Bentonville Asks Judge To Weigh In On Lake Bella Vista Issue

BELLA VISTA (KFSM) — The city of Bentonville has asked a Benton County judge to decide what it can do to move forward with Lake Bella Vista in possibly repairing or removing the lake's old dam.

The city has been debating what to do with the dam for nearly a decade, but the topic was jump-started in 2015 when funding from the Federal Emergency Management Agency first became available to replace the aging structure at the north end of the lake.

Built in 1915, the dam has been damaged by storms several times during the intervening 100 years, including another massive flood in 2011 that sent water over the top and caused erosion.

Estimations for the cost of replacing the dam hover around $3 million.

However, Bentonville's permit to rebuild the dam expired, and the city was forced to reassess what to do with the property.

A vocal faction of residents has expressed support for removing the dam entirely and returning the lake to a free-flowing stream.

Meanwhile, Cooper Communities, Inc., which developed Bella Vista in the 1960s, has fought to preserve the dam, and thus the lake.

According to the city's lawsuit, Cooper Realty Investments, Inc. conveyed the lake and surrounding trail to the Bentonville/Bella Vista Trailblazers in 2000 under the notion that the dam is maintained to preserve the lake.

Both Cooper and the Trailblazers, a non-profit that designs and develops trails in Northwest Arkansas, are named as defendants in the lawsuit, which was filed last week by Bentonville City Attorney George Spence.

In 2005, the Trailblazers conveyed the lake and surrounding trail to Bentonville, which incorporated the 132-acre property into its parks department.

However, the lawsuit notes that "there is no record that the conveyance agreement was ever approved by the Bentonville City Council, or in fact, even considered by that body."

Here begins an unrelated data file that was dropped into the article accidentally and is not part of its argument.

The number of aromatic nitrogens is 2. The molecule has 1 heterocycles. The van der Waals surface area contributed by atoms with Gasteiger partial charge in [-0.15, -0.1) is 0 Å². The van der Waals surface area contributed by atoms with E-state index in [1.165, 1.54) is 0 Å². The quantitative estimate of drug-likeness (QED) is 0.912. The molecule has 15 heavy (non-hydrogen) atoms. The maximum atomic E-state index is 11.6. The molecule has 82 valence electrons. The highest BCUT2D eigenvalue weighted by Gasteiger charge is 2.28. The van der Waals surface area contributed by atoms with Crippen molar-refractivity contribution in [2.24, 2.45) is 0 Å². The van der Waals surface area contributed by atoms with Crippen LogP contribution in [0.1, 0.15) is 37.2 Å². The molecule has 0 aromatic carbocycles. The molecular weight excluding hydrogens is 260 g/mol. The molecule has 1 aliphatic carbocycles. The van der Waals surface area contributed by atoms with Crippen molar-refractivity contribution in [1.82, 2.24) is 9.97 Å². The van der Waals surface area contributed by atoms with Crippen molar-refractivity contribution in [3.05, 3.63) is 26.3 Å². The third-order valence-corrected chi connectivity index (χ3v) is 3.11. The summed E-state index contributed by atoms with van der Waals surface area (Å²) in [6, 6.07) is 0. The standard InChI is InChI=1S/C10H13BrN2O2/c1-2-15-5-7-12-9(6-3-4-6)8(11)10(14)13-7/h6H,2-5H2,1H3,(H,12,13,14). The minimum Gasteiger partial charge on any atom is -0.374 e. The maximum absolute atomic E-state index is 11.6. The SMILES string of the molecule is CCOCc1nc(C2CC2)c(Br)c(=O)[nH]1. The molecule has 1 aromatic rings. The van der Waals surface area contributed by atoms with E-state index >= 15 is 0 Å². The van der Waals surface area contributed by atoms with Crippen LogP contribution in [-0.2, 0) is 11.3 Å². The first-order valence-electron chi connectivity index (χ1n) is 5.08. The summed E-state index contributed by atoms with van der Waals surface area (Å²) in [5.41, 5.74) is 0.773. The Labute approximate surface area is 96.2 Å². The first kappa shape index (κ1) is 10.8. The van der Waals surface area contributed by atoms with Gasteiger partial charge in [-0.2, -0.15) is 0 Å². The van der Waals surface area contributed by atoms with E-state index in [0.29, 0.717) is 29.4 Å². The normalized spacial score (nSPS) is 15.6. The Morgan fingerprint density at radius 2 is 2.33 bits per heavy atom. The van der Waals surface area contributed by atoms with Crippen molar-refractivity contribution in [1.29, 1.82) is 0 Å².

The city wants Judge John Scott, who is hearing the case, "to rule that those documents do not require us to reconstruct the damaged dam or prevent us from removing it," Spence said.

In an August 2018 letter to then-mayor Bob McCaslin, John A. Cooper III wrote that when the property was given to the Trailblazers, the group "intended to honor (Cooper Communities, Inc.) request that Lake Bella Vista would be preserved."

"Preservation of Lake Bella Vista was, in absolute fact, a material consideration and inducement to CCI's conveyance of the property to the Trailblazers," Cooper wrote in the letter.

"Since 1965, CCI has sold over 36,000 Bella Vista home sites to CCI' customers, particularly to residents of Old Bella Vista (near the lake), many of whom still live in the community and expect Lake Bella Vista to be preserved."

Cooper went on to say that his company wouldn't support creating a free-flowing stream in place of Lake Bella Vista.

Cooper also derided the free-flowing stream proposal, saying that the depiction of "a beautiful blue waterway filling the stream-bed" was misleading.

"Realistically, a stream through the property will include a series of small pools encase by gravel and sediment bars," Cooper wrote, adding that there would be insufficient flow for canoes and kayaks except during high water events.

Greg Van Horn, the founder of Friends of Little Sugar Creek -- which advocates for removing the dam -- has said the 50,000-acre watershed leading up to the lake can't be supported by the small body of water.

Van Horn has said it's more expensive to build dams than it is to remove them, and that the dam has harmed the water quality of Little Sugar Creek as it pools in Lake Bella Vista.

"(The lawsuit) feels like a positive step definitely because it`s a resolution to that question," Van Horn said. "(It's) an answer of whether or not it can be removed."

In 2018, the city formed a task force to look at options for the future of the lake, which resulted in three proposals: completely rebuild the dam, remove the barrier and create a free-flowing stream or -- a compromise between the first two -- to remove the dam and add a side channel lake.

The city's parks and recreation board later recommend the comprise proposal of blending the ideas of a free-flowing stream and smaller side lake.

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